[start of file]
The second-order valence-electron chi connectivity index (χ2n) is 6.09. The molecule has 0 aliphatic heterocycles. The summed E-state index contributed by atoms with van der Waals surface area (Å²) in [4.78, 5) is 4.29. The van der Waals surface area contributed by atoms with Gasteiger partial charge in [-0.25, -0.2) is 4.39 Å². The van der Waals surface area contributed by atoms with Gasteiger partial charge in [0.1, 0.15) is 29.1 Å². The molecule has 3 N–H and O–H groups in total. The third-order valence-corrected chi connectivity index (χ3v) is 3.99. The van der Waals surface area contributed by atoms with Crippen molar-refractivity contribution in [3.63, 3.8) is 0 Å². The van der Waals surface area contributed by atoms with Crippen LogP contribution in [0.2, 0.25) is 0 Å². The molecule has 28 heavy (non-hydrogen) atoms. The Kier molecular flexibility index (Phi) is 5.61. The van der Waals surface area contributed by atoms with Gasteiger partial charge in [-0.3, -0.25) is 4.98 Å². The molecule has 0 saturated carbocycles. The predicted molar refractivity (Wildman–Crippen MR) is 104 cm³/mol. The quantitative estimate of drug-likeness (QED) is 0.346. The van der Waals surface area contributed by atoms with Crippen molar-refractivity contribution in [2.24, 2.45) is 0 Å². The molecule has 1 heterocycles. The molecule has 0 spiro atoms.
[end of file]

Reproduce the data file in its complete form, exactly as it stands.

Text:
The second-order valence-electron chi connectivity index (χ2n) is 6.09. The molecule has 0 aliphatic heterocycles. The summed E-state index contributed by atoms with van der Waals surface area (Å²) in [4.78, 5) is 4.29. The van der Waals surface area contributed by atoms with Gasteiger partial charge in [-0.25, -0.2) is 4.39 Å². The van der Waals surface area contributed by atoms with Gasteiger partial charge in [0.1, 0.15) is 29.1 Å². The molecule has 3 N–H and O–H groups in total. The third-order valence-corrected chi connectivity index (χ3v) is 3.99. The van der Waals surface area contributed by atoms with Crippen molar-refractivity contribution in [3.63, 3.8) is 0 Å². The van der Waals surface area contributed by atoms with Crippen LogP contribution in [0.2, 0.25) is 0 Å². The molecule has 28 heavy (non-hydrogen) atoms. The Kier molecular flexibility index (Phi) is 5.61. The van der Waals surface area contributed by atoms with Gasteiger partial charge in [-0.3, -0.25) is 4.98 Å². The molecule has 0 saturated carbocycles. The predicted molar refractivity (Wildman–Crippen MR) is 104 cm³/mol. The quantitative estimate of drug-likeness (QED) is 0.346. The van der Waals surface area contributed by atoms with Crippen molar-refractivity contribution in [2.24, 2.45) is 0 Å². The molecule has 1 heterocycles. The molecule has 0 spiro atoms.